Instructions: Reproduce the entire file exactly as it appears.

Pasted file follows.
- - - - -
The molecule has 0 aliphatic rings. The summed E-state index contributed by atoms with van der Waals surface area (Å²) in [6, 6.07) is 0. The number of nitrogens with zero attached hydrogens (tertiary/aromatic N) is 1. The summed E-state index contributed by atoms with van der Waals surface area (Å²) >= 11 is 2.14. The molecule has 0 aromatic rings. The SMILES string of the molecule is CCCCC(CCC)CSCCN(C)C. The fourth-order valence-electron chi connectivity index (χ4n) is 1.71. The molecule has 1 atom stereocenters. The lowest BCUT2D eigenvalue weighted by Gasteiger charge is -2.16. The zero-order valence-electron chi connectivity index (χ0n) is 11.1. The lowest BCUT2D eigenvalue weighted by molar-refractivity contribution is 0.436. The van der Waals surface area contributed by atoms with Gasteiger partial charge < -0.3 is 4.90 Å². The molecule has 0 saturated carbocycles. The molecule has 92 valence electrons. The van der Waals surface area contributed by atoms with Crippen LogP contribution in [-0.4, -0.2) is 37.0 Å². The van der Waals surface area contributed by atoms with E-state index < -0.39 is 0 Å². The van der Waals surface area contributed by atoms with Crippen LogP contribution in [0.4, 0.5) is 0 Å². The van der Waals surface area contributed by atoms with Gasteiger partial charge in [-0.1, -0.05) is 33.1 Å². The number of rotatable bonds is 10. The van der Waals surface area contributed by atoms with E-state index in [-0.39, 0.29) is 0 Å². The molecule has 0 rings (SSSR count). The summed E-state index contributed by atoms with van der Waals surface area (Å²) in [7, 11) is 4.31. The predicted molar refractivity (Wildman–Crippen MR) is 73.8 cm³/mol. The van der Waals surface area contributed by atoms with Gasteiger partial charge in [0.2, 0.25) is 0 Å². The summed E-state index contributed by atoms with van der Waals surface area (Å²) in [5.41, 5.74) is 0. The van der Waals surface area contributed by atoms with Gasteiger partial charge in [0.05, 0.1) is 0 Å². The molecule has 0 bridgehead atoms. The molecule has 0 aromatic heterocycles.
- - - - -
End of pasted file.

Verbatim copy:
The molecule has 0 aliphatic rings. The summed E-state index contributed by atoms with van der Waals surface area (Å²) in [6, 6.07) is 0. The number of nitrogens with zero attached hydrogens (tertiary/aromatic N) is 1. The summed E-state index contributed by atoms with van der Waals surface area (Å²) >= 11 is 2.14. The molecule has 0 aromatic rings. The SMILES string of the molecule is CCCCC(CCC)CSCCN(C)C. The fourth-order valence-electron chi connectivity index (χ4n) is 1.71. The molecule has 1 atom stereocenters. The lowest BCUT2D eigenvalue weighted by Gasteiger charge is -2.16. The zero-order valence-electron chi connectivity index (χ0n) is 11.1. The lowest BCUT2D eigenvalue weighted by molar-refractivity contribution is 0.436. The van der Waals surface area contributed by atoms with Gasteiger partial charge < -0.3 is 4.90 Å². The molecule has 0 saturated carbocycles. The molecule has 92 valence electrons. The van der Waals surface area contributed by atoms with Crippen LogP contribution in [-0.4, -0.2) is 37.0 Å². The van der Waals surface area contributed by atoms with E-state index < -0.39 is 0 Å². The van der Waals surface area contributed by atoms with Crippen LogP contribution in [0.4, 0.5) is 0 Å². The van der Waals surface area contributed by atoms with Gasteiger partial charge in [-0.1, -0.05) is 33.1 Å². The number of rotatable bonds is 10. The van der Waals surface area contributed by atoms with E-state index in [-0.39, 0.29) is 0 Å². The molecule has 0 rings (SSSR count). The summed E-state index contributed by atoms with van der Waals surface area (Å²) in [7, 11) is 4.31. The predicted molar refractivity (Wildman–Crippen MR) is 73.8 cm³/mol. The van der Waals surface area contributed by atoms with Gasteiger partial charge in [0.2, 0.25) is 0 Å². The summed E-state index contributed by atoms with van der Waals surface area (Å²) in [5.41, 5.74) is 0. The van der Waals surface area contributed by atoms with Gasteiger partial charge in [0.05, 0.1) is 0 Å². The molecule has 0 bridgehead atoms. The molecule has 0 aromatic heterocycles.